Chandni Chowk, in Old Delhi, is the place to indulge in that extremely addictive culinary tradition known as chaat. And with good reason too--Chandni Chowk was where this unique style of north Indian fast food was born. The story goes that centuries ago, when Chandni Chowk was in its prime, a wide canal known as the "Nahar-e-Bihisht" (the Stream of Paradise) ran through it. The canal provided water for the city of Shahjahanabad, whose inhabitants used it for everything from washing their clothes to preparing the dinner.
The Nahar-e-Bihisht was, unfortunately, not quite as paradisal as some would have liked to believe; the court physician, a Hakim Ali, after an inspection of the water, decreed that it was foul enough to kill off much of Shahjahanabad. Alternate sources of water were scarce, so the solution which was proposed by Ali was a simple one: add copious amounts of spice to the water before consuming it--spice enough to kill off any germs which happened to be lurking. What was born was chaat--spicy, tangy--and so mouthwatering that I’m yearning for some even as I type!
Anyway, for the uninitiated: a note on chaat. What it’s all about, what goes into it, and where you can get it.
Firstly, chaat’s a very wide-ranging term for a host of dishes--all of them the snack variety which you eat standing on the pavement, trying to keep the sauce off your shirt while you get jostled on either side by friends and strangers vying for a second helping. Chaat can run the gamut from deep-fried spicy potatoes to chopped fruit sprinkled with spice--and a lot in between. Not all of it is hot enough to blow the top off your head: in fact, it’s a combination of spice, sour and sweet which makes chaat what it is--irresistible.
Secondly, the essential ingredients are many. These include boiled potato, boiled gram, chopped onion, mint chutney, puffed rice, tamarind chutney (delightfully sweet-and-sour), whisked plain yoghurt, chopped cilantro, and a host of edible things you may never have come across: little deep-fried squiggles of savoury gram flour batter; tiny coins made of savoury pastry; and golgappas--crisp hollow spheres, deep fried to a luscious golden, then punctured with an adept forefinger, filled with potato, topped up with a generous spoonful of a spicy liquid, and popped into your mouth before the whole thing disintegrates down your front.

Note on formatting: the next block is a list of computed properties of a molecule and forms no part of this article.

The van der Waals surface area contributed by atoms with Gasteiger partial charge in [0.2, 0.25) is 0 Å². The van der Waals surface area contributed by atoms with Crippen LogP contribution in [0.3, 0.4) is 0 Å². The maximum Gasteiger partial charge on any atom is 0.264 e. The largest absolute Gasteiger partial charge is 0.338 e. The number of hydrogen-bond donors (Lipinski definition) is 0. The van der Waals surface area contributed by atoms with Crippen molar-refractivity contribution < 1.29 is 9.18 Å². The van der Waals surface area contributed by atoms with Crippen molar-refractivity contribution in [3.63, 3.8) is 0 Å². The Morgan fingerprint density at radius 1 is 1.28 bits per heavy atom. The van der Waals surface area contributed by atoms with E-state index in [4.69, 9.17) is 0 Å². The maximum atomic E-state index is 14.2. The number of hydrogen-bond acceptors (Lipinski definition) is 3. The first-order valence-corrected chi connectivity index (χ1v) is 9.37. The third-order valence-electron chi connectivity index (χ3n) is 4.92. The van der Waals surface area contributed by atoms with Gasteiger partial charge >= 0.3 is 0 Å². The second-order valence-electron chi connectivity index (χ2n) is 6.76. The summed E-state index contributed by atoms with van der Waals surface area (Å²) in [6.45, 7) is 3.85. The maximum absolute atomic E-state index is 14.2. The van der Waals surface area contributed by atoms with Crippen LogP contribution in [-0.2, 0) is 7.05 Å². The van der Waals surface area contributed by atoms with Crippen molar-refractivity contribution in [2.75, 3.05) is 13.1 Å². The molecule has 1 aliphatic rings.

Chaat is a Delhi institution, and chaat-sellers are ubiquitous: they pop up everywhere, from the fashionable environs of Greater Kailash’s M-Block market to the bureaucratic alleys of Shahjahan Road. Small-time guys will usually have a folding table or a push-cart on which they’ll mount an array of vessels containing the ingredients they use. Larger shops will have a food warmer, and a large iron griddle to fry "aloo tikkis"--delicious potato croquettes which are served with a generous dose of mint or tamarind chutney.
If the idea of eating at a roadside stall scares you--well, hygiene is never an issue with most of those guys--try some of these places:
Eatopia (Habitat World, India Habitat Centre, Lodhi Road): Very clean, plastic-glove-and-disposable-plate chaat. What’s good is that the chaat has all the authentic flavour without the fear of germs--and the area (a food court) is itself a smart, clean place where the staff’s friendly, fluent in English, and helpful. Another advantage of eating at Eatopia is that all their chaat is made with mineral water.
Haldiram’s (Various locations: check out the one on Ring Road, Lajpat Nagar): Like Eatopia, Haldiram’s too is the modern version of a chaat eatery--nice and clean, and with a larger selection of chaat. They also serve a mind-boggling selection of Indian sweets, just in case you want to douse the fire after a spicy round of chaat.
Bengali Market (Near Connaught Place): Bengali Market has a number of good chaat-shops, not as sleek as Haldiram’s, but good nevertheless--and easily accessible from Connaught Place, the heart of Central Delhi.
If you don’t give a damn--or are immune to "Delhi Belly"--then the entire city’s your oyster: go where you want, and you’ll find a chaat-wallah!
Chaat--depending upon what you’re eating and where--typically costs less than Rs 30 a plate. At any rate, however, you should be able to eat well within Rs 100.